Michel Gondry directed a new White Stripes video (yes, this is a headline written in 2016)
If I was searching for a music video that elicits overt nostalgia with subtle imagery, I would immediately Google whether or not Michel Gondry directed a White Stripes video, and as of this week, I would be in luck. The director perhaps best known for his work in Eternal Sunshine of the Spotless Mind oversaw the new White Stripes video “City Lights,” and it manages to be as casually melancholic as you would hope and expect from the collaboration. The track itself is actually an older White Stripes song originally written for their fifth studio album Get Behind Me Satan, but remained unreleased until Jack White revisited it in 2015 for the release of his new retrospective, Jack White Acoustic Recordings: 1998-2016.
The video itself features a man taking a steaming hot shower during which he draws pictures detailing moments in his life on the shower walls. As happens with condensation (and the metaphorical implication of time) the images quickly erase themselves to the gentle sound track of “City Lights.” Regardless of your feelings about the song itself, it’s nearly impossible for anyone who grew up listening to The White Stripes to watch this video without feeling a surge of nostalgia and a bit of existential angst. Why do you always have to remind us of our mortality, Gondry?!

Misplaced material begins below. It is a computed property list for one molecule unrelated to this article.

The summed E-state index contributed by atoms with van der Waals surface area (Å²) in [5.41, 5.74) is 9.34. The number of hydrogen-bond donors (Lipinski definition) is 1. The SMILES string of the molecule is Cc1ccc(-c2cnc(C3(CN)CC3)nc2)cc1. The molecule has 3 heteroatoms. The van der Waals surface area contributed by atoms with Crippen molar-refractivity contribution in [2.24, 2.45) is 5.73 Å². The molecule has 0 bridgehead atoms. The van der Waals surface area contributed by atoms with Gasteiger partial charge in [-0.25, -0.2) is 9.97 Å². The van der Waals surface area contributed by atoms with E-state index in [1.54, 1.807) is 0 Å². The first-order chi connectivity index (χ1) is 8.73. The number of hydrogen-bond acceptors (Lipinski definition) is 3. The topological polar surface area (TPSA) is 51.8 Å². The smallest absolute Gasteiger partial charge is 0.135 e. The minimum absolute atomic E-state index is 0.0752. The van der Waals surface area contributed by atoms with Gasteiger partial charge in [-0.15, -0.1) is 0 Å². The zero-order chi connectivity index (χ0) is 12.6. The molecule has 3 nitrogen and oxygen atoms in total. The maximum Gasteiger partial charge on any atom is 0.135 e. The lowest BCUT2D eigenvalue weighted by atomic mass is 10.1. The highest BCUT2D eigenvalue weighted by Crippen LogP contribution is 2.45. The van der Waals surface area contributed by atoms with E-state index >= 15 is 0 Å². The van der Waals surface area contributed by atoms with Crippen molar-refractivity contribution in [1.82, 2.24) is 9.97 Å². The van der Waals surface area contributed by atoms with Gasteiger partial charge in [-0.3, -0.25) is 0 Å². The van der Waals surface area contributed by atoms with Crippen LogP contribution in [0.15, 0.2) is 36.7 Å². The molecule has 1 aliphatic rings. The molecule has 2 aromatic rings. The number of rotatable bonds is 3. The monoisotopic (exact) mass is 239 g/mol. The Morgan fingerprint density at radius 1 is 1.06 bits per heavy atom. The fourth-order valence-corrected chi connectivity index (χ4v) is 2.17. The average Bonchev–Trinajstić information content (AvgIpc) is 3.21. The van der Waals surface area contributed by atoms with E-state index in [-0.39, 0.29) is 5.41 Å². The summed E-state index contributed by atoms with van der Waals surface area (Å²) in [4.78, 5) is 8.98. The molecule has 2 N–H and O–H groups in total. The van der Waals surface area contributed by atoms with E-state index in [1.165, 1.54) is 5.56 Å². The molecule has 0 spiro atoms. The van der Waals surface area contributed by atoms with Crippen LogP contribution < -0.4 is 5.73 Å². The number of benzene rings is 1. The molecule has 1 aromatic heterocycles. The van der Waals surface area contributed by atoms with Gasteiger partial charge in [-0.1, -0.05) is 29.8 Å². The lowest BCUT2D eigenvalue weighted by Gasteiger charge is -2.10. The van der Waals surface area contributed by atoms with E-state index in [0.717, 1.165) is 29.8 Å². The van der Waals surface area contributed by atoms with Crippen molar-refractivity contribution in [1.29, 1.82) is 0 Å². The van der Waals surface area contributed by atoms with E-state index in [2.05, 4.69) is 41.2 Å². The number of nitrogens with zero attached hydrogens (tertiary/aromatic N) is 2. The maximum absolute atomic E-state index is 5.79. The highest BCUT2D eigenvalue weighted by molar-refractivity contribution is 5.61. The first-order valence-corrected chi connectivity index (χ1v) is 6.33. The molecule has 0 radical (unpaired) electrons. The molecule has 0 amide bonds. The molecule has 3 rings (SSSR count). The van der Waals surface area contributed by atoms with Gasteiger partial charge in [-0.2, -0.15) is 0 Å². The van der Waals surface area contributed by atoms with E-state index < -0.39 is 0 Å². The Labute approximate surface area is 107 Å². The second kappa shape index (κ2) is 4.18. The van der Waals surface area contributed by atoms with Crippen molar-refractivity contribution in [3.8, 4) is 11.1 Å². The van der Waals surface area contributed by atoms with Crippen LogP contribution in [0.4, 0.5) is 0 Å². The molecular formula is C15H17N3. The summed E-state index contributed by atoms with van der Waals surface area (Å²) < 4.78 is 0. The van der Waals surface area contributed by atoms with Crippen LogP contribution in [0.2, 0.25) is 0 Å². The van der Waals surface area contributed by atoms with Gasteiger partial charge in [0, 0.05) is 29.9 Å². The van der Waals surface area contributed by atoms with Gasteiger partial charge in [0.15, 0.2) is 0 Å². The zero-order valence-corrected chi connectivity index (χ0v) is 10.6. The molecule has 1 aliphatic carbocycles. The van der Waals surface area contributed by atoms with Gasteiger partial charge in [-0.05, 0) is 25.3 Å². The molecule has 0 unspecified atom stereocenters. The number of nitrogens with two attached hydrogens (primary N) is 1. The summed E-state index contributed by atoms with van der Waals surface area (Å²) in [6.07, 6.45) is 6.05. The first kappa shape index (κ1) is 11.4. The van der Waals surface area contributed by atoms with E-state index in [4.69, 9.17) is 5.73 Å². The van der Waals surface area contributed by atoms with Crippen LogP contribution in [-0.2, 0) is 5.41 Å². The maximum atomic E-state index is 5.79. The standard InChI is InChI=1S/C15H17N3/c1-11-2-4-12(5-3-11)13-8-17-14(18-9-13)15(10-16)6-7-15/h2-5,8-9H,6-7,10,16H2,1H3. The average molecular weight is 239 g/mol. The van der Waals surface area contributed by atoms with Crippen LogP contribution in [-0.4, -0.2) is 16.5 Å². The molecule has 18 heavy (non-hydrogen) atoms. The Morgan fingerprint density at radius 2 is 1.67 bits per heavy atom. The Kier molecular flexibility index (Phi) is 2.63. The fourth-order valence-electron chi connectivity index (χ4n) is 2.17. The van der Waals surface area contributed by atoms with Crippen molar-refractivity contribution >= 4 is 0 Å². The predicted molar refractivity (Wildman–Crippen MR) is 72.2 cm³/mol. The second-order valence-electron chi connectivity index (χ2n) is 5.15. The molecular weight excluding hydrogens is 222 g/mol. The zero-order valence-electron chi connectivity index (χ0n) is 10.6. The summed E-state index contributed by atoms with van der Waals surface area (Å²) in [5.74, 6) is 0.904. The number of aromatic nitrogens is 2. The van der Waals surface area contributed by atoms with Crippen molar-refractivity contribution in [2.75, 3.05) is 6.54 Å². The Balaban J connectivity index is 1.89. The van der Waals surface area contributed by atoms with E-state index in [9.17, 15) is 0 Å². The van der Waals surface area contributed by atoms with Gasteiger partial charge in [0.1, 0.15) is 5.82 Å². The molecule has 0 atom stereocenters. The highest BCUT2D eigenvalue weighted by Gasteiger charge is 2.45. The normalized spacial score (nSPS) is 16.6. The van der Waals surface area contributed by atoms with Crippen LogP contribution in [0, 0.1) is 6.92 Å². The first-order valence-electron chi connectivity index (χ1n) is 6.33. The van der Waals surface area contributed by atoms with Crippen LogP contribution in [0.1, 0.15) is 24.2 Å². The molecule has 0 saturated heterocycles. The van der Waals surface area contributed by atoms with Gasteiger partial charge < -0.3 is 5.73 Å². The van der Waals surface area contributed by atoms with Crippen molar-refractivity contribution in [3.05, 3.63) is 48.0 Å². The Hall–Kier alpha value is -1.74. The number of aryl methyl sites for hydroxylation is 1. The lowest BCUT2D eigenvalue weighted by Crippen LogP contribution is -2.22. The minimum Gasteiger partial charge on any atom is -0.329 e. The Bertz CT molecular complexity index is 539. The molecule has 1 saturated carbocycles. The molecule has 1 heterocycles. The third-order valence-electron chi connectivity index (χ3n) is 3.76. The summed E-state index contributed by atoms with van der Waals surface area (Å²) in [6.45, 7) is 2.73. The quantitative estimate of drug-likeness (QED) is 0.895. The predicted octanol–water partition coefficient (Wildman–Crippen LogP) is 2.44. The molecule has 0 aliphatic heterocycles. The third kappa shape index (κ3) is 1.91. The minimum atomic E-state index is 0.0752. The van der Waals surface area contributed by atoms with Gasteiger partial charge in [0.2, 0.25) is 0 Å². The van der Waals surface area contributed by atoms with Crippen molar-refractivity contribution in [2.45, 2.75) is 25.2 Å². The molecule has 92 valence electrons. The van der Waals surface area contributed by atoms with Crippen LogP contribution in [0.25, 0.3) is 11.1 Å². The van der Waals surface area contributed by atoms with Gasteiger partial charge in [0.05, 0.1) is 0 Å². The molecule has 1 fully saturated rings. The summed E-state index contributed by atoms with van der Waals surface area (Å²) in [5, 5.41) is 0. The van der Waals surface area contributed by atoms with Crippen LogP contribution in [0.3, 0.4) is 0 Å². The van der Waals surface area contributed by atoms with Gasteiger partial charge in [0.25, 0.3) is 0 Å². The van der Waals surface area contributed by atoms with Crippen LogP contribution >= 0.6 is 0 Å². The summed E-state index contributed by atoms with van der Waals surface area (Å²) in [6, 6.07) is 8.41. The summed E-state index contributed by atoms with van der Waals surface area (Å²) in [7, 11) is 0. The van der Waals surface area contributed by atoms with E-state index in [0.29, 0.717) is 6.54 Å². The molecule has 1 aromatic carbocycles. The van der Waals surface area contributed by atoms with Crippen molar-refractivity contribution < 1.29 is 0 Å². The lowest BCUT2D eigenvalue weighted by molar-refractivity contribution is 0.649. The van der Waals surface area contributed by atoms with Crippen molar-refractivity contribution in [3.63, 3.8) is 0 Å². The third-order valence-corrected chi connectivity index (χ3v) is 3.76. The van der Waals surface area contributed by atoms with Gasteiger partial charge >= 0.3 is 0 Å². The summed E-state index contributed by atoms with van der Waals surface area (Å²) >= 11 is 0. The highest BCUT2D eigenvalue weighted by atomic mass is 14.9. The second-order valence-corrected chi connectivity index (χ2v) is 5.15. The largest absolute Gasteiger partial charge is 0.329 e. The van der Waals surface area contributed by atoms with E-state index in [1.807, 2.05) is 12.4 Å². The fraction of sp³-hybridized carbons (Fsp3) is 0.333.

The video feels even sweeter with the knowledge that Gondry shot and edited it without telling either members of the band first. He filmed it with the intention of surprising frontman White, and revealed it to the singer over the weekend where I imagine the men held hands and stared intensely into each other’s melancholy-stricken faces before breaking down into tears.
While this is the newest official White Stripes release since the romantically elusive duo parted ways in 2008, the ever vampire-chic White appeared on The Tonight Show with Jimmy Fallon on Friday to promote his new set of recordings: Jack White Acoustic Recordings 1998-2016.
In true keeping to his garage rock persona, before taking the stage for his solo performance White sufficiently teased Fallon for his mediocre taste in guitars, then melted into his acoustic renditions of “Love is the Truth” and “You’ve Got Her in Your Pocket.”
If watching those videos doesn’t make you feel a mixture of ineffable sadness, youth slipping through your fingers but also a masturbatory joy at seeing a high-school favorite still doing his thing, then I’m 100% jealous of you.